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Disaggregated systems try to unlock the NVMe conundrum
This article is part of the Computer Weekly issue of 17 April 2018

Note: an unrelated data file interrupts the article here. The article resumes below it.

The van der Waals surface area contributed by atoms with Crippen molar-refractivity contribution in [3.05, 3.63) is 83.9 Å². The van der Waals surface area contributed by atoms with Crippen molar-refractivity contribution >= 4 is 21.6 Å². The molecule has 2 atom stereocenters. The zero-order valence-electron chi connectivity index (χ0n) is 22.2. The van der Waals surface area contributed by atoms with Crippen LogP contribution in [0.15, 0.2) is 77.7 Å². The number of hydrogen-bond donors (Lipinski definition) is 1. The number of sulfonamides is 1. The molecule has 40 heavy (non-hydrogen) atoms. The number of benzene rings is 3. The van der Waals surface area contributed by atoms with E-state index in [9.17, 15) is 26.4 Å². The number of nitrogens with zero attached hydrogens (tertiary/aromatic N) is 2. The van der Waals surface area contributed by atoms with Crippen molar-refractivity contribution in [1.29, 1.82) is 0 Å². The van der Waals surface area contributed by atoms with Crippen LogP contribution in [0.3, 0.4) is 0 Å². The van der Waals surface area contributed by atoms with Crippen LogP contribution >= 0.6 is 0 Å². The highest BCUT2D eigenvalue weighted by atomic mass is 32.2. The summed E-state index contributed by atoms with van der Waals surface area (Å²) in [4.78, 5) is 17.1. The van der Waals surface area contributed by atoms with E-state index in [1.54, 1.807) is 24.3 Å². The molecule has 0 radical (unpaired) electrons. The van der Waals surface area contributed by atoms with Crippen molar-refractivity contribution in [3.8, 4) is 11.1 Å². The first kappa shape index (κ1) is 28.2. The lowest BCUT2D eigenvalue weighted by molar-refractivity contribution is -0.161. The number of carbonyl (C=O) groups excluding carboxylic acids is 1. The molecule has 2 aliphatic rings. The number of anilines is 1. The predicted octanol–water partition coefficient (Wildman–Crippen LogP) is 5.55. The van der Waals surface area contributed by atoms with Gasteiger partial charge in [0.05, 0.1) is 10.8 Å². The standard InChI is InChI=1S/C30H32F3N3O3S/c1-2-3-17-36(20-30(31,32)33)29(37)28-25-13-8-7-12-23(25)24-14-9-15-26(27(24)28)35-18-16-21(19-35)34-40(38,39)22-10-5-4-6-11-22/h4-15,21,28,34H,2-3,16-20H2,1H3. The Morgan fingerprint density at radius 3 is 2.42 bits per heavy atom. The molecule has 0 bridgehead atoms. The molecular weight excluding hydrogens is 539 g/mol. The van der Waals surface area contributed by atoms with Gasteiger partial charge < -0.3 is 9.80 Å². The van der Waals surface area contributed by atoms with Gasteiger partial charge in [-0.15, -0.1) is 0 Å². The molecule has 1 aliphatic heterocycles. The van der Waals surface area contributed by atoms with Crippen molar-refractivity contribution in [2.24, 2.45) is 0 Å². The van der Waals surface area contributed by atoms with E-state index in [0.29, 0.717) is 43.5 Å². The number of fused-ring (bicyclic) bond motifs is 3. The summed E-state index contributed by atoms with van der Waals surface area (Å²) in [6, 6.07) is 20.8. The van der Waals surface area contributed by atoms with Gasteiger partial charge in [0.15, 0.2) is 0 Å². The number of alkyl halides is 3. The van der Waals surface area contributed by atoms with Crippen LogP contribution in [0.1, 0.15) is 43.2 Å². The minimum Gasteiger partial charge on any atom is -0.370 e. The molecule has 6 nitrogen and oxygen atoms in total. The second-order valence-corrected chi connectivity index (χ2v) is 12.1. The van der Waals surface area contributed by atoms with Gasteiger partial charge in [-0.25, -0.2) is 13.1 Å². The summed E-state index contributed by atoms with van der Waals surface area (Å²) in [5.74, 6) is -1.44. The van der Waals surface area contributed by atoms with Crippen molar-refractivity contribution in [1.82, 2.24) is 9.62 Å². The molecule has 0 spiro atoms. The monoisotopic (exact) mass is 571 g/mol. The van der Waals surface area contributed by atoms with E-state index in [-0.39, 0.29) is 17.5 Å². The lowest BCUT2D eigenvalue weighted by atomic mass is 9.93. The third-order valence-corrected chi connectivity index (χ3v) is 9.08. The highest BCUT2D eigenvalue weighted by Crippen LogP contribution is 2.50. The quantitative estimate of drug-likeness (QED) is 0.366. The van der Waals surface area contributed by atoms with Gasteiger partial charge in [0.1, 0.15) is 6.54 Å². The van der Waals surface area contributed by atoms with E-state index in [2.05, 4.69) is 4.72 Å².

The shared storage array has seen amazing success as a key component of IT infrastructure over the past 30 years. Consolidation of storage from many servers into one appliance has provided the ability to deliver more efficient services, increase availability and reduce costs. But as storage media moves towards the use of flash NVMe, shared arrays are showing their age and are being superseded by a new wave of disaggregated storage products. To understand the root cause of the impending issue with shared storage, we need to look at the media in use. Recently, hard drives have given way to flash (Nand) storage that is many orders of magnitude faster than spinning media, but that wasn’t the case for many years. The performance profile of a single hard drive was such that centralising input/output (I/O) through one or more controllers didn’t impact on performance and, in most cases, improved it. In other words, spinning disk drive hardware actually was the bottleneck in I/O. The controller provided much-needed functionality with no ...
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